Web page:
Well, I can imagine that because this position is viewed as an entry level air quotes for the listeners entry level position, but you ended up staying in the job for five to six years and you may get into another union. So why would you need to be unquote unionized? Why would you need to have that space if the idea is to just start somewhere and move somewhere else that has union representation? And I can see that many folks would make that argument. Again, that argument is bull because you do spend five, six years, seven years, or shorter or longer without union representation and working on union sets is my understanding. There’s already a mechanism in place for you to be able to benefit from the sort of things that union contracts allow for and restricting those sort of workplace abuses if you get the chance. So I think this is from my own personal opinion, this is a great thing to see from where I’m sitting. Right.
I became aware of your organizing when I came across your Instagram page last summer, last couple of months. Ethan, I think you and I met at a I OS E event halfway through the WGA strike, and you’ve opened your DMS for anonymous tipster to share what their experience has been working on sets enduring. The sort of exploitation that comes with unfortunately comes with this kind of job. I got to tell you, some of those stories are pretty horrifying. Some of the things that production assistants have to endure in order to maintain standing in the industry or even just a paycheck sucks. It sucks.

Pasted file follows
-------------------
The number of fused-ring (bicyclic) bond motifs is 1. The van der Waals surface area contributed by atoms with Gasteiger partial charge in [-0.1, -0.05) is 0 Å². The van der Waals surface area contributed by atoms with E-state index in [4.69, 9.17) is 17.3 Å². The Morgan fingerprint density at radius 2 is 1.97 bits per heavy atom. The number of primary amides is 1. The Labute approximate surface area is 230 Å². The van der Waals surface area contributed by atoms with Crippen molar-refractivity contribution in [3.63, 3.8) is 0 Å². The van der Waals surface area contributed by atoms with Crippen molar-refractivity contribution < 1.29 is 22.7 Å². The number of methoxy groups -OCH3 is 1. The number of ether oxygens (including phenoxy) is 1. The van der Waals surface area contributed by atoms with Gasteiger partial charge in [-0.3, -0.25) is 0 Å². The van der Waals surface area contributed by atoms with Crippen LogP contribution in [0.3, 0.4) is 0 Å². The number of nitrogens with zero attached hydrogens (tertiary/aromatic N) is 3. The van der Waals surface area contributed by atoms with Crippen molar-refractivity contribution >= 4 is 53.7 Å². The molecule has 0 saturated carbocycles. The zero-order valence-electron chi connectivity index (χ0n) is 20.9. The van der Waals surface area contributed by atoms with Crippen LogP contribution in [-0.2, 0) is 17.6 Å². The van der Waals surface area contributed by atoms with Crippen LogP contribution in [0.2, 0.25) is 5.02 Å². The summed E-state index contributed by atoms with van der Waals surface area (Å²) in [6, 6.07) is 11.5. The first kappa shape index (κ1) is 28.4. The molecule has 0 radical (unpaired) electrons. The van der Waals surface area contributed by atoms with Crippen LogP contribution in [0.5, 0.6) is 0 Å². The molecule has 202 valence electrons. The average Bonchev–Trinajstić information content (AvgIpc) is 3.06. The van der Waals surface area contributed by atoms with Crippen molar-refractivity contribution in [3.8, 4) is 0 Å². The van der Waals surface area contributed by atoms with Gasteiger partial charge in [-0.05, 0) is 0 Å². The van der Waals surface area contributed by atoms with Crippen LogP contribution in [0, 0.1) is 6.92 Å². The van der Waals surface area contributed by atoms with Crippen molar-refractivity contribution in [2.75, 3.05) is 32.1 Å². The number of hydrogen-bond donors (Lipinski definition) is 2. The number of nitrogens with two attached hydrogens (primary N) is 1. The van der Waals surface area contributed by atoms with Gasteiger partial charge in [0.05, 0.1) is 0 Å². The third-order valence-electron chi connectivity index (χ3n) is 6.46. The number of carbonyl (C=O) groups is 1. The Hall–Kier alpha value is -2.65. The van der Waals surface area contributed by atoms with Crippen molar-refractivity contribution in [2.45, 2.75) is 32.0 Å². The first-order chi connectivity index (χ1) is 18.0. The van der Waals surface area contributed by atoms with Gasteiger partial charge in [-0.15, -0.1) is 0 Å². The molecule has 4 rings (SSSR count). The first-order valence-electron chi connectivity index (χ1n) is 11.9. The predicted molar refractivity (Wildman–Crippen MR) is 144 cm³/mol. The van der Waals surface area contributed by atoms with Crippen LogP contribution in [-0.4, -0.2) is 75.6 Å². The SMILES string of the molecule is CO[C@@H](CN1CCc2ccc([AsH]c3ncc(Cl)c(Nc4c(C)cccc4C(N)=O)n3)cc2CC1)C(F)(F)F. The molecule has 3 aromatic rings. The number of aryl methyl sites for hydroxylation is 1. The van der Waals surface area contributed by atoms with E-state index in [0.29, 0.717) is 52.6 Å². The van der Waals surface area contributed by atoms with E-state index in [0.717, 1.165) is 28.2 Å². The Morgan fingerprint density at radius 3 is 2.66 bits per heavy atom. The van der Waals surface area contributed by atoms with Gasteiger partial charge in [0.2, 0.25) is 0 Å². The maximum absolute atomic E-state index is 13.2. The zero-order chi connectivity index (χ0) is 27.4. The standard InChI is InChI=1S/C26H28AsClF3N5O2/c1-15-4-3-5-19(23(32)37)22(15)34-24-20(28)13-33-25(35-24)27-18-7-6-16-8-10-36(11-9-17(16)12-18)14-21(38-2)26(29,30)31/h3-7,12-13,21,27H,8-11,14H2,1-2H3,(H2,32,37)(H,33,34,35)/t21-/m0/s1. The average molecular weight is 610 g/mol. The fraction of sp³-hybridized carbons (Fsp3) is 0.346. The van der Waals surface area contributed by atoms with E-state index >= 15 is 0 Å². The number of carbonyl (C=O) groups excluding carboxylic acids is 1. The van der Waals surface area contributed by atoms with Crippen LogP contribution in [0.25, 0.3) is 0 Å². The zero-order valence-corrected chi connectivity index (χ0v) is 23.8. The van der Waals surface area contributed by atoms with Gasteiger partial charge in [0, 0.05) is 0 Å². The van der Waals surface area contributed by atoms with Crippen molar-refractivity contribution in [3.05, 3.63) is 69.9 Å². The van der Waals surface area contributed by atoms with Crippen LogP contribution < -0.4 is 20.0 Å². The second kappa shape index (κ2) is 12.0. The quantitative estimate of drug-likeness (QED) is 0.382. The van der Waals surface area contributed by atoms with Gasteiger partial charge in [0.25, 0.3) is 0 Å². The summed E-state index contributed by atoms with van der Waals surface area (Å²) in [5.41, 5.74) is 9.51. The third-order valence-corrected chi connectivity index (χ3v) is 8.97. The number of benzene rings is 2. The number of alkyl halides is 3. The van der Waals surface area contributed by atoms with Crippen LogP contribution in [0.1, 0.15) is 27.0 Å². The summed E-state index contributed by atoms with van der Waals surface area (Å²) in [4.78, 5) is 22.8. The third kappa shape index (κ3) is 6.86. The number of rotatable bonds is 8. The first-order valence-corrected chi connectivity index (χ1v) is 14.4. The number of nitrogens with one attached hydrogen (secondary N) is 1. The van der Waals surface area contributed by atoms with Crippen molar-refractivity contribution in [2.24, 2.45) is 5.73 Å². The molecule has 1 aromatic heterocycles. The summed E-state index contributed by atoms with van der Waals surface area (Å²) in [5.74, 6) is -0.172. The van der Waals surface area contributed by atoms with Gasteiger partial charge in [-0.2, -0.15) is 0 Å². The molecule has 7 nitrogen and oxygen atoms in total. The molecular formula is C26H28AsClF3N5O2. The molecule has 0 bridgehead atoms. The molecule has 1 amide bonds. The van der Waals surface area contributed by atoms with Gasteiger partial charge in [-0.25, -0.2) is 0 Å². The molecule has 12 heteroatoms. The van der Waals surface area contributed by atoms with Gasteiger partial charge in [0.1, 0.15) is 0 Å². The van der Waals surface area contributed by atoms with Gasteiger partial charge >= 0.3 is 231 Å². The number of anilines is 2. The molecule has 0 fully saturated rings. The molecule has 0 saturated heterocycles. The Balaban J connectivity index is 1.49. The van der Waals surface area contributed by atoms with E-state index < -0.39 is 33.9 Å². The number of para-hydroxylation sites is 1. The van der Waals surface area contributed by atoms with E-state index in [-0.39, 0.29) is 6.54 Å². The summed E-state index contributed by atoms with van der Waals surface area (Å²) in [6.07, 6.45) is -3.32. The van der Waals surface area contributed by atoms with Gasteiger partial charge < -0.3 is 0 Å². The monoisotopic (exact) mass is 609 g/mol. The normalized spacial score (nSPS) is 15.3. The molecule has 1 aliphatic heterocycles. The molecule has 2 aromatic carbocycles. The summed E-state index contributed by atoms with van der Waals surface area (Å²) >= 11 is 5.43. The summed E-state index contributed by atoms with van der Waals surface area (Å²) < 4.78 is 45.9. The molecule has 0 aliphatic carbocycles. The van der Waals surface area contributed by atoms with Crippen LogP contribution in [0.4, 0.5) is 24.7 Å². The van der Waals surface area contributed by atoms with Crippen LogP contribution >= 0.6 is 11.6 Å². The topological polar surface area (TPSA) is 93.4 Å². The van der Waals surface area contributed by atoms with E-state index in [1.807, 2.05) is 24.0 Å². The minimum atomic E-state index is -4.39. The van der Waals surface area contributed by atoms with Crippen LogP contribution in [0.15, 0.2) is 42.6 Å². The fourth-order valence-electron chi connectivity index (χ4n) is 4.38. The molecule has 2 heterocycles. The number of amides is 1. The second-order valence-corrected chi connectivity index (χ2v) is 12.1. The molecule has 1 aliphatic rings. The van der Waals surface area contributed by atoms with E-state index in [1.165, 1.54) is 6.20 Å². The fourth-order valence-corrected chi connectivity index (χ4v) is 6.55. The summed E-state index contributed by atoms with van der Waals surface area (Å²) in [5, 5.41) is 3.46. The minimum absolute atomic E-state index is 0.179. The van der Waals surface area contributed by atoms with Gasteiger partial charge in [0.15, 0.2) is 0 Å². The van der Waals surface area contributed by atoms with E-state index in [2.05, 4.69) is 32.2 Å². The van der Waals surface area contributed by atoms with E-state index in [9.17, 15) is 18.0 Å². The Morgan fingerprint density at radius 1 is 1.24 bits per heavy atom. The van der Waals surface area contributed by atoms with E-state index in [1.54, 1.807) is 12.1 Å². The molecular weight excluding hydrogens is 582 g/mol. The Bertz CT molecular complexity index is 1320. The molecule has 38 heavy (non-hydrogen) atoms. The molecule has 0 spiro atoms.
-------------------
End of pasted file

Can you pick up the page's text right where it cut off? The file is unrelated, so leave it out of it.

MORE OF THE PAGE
They really do offer a clue into how you as production workers are often exploited by these folks, the people who sign your paychecks or heads of other departments or actors or whoever else, producers and so on. Now you can go into as much or as little detail as you like, but I do think that it’s kind of important for our listeners to understand the working conditions that you’re laboring under and to speak to what these working conditions are. We don’t have to bring up specific stories. I understand how this industry works from where I’ve been sitting, and it’s one of the reasons why you’re using pseudonyms is because sometimes this conversation can be dangerous for future career prospects. But you’ve been conducting a sort of pseudo survey by allowing individuals to send in anonymous tips about what their working conditions are. So could you kind of speak to what sort of patterns are you seeing from, and any of you three, Sam or Camille or Ethan, you can kind of talk about this. What are the kind of patterns that you’re seeing in terms of the working conditions themselves that you feel organizing this union can help improve or stop outright? What are the things that you think are important for our listeners to understand?
Speaker 4 (15:32):
I would say that something that’s important to understand, and you see it reverberated through the stories of a lot of the people who are sending in stories to us, is essentially that for us, unionization, there’s a very specific financial motive for us not to be unionized. Films and television, they save a lot of budget on not having us as protected workers. So you’ll see one of the stories that’s told over and over from a lot of people is since we work such extensive hours and they’re okay with us working extensive hours because we don’t have meal penalties the way that other people do, and we don’t get the same sort of lush, we don’t have any sort of turnaround time either. Other unions do. So that means there’s not a required period of time for us ending work to the time we come back to work.